Rotenone, a widely used pesticide, causes a syndrome in rats that mimics, both behaviorally and pathologically, the symptoms of Parkinson's disease. The present study evaluated the role of nitric oxide in rotenone-induced nigro-striatal injury. After administration of rotenone in rats for 40 days, there was a moderate but significant injury of the nigro-striatal pathway indicated by a 47% decrease in striatal dopamine levels and a 28% loss of substantia nigra tyrosine hydroxylase-immunopositive neurons. Furthermore, a significant (37%) increase in the number of cells positive for nicotinamide adenine dinucleotide phosphate diaphorase (NADPH-d) in the striatum was observed, accompanied by a 83% increase in nitric oxide synthase (NOS) activity and a significant increase in the production of 3-nitrotyrosine (3-NT). There was a significant increase (45%) in the optical density of NADPH-d staining and an increase (72%) in NOS activity in the substantia nigra. Moreover, administration of the neuronal NOS inhibitor 7-nitroindazole significantly attenuated the increased NOS activity and 3-NT production, and provided significant protection against rotenone-induced nigro-striatal injury. Our data suggest that chronic rotenone administration can lead to significant injury to the nigro-striatal system, mediated by increased generation of nitric oxide.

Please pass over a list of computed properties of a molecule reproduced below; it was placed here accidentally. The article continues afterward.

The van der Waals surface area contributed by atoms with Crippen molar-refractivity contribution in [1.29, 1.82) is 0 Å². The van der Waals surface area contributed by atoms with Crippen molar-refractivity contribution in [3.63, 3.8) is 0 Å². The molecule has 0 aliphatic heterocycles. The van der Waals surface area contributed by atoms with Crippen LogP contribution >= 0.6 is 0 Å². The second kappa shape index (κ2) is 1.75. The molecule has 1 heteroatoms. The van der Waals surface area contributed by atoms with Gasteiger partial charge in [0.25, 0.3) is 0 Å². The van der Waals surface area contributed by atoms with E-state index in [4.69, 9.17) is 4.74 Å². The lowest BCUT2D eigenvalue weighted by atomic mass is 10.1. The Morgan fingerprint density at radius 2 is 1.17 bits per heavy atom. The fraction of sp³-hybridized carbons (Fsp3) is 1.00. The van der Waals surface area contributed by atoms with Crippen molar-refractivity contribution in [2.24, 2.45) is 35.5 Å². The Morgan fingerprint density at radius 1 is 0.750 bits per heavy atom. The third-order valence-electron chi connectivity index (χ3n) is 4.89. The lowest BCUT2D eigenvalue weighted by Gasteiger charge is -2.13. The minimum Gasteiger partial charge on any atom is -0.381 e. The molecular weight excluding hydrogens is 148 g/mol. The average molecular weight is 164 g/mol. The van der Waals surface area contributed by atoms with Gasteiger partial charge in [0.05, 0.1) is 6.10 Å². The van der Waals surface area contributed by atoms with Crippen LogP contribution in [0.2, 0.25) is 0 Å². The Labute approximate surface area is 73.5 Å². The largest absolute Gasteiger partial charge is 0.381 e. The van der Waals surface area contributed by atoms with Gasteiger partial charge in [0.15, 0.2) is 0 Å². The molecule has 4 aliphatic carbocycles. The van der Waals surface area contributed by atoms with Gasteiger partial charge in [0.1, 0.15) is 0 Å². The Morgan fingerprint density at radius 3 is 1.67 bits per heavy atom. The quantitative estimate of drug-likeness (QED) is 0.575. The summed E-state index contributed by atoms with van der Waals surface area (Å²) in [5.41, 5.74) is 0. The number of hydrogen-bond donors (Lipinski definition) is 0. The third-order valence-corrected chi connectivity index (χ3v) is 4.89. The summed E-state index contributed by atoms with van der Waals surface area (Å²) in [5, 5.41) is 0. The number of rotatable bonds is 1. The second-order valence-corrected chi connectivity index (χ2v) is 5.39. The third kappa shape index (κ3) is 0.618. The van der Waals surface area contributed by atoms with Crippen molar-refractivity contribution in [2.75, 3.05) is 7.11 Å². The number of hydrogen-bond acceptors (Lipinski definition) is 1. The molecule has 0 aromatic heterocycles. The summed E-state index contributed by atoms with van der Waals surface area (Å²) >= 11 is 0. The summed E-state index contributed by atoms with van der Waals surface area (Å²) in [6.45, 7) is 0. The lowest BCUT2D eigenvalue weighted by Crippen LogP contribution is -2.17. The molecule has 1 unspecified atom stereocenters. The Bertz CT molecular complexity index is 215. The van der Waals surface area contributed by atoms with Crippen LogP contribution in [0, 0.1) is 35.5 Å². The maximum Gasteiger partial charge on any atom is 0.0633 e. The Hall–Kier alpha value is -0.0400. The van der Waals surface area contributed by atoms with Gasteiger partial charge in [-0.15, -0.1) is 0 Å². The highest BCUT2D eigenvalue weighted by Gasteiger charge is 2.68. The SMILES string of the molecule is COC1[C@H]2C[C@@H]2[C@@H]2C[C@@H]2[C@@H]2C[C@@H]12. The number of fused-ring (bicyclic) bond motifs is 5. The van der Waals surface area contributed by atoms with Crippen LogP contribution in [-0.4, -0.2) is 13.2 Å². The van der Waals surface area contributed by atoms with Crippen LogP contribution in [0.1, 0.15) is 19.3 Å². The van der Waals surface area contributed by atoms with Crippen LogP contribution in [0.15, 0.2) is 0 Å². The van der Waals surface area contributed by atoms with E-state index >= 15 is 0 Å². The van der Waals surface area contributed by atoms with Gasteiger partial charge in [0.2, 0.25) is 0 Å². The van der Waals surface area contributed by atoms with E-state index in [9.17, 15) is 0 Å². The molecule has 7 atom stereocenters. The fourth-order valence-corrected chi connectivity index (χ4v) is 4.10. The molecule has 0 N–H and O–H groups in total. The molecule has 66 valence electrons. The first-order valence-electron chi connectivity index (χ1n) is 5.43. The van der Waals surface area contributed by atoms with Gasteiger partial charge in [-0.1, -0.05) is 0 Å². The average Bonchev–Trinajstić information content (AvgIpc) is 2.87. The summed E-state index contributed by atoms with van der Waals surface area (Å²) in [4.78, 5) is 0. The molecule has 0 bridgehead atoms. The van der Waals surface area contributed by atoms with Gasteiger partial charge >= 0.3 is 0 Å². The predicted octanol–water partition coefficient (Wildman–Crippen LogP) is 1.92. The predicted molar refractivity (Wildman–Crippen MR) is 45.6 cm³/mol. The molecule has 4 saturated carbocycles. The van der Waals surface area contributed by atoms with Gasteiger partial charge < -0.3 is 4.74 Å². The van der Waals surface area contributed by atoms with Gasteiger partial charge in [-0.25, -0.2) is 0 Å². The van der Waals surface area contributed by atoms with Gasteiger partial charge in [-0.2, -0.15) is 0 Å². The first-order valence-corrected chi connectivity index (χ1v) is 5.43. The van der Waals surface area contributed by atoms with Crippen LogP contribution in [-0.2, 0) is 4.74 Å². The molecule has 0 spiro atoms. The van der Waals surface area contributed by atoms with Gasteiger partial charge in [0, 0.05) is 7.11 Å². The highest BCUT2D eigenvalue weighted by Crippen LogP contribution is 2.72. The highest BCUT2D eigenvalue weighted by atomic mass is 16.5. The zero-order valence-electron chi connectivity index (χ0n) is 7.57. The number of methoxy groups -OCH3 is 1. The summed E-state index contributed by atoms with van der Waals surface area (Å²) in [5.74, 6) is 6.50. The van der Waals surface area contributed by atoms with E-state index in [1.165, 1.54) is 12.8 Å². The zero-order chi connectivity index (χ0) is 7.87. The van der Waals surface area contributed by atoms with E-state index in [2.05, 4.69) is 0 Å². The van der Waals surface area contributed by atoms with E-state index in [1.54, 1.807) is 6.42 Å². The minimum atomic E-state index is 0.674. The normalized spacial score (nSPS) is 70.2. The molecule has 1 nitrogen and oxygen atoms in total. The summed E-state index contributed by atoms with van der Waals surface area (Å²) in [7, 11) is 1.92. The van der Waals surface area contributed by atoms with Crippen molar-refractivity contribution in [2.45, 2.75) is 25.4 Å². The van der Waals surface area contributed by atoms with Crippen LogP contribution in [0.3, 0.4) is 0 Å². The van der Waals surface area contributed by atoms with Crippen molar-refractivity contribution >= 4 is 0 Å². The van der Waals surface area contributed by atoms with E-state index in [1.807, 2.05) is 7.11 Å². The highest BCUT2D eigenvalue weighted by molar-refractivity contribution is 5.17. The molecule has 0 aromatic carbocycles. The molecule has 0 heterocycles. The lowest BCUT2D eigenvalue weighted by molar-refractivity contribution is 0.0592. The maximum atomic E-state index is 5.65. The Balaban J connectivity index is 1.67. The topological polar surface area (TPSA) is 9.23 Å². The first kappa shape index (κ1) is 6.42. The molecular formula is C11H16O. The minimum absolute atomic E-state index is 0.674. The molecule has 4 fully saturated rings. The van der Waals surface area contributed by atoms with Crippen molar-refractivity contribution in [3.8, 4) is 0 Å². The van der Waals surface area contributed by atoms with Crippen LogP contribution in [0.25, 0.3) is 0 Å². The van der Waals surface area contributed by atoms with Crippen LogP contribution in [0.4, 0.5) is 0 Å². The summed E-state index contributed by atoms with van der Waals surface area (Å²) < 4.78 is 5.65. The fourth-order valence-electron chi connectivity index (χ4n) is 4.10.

- Nitric oxide
- Parkinson's disease
ASJC Scopus subject areas
- Cellular and Molecular Neuroscience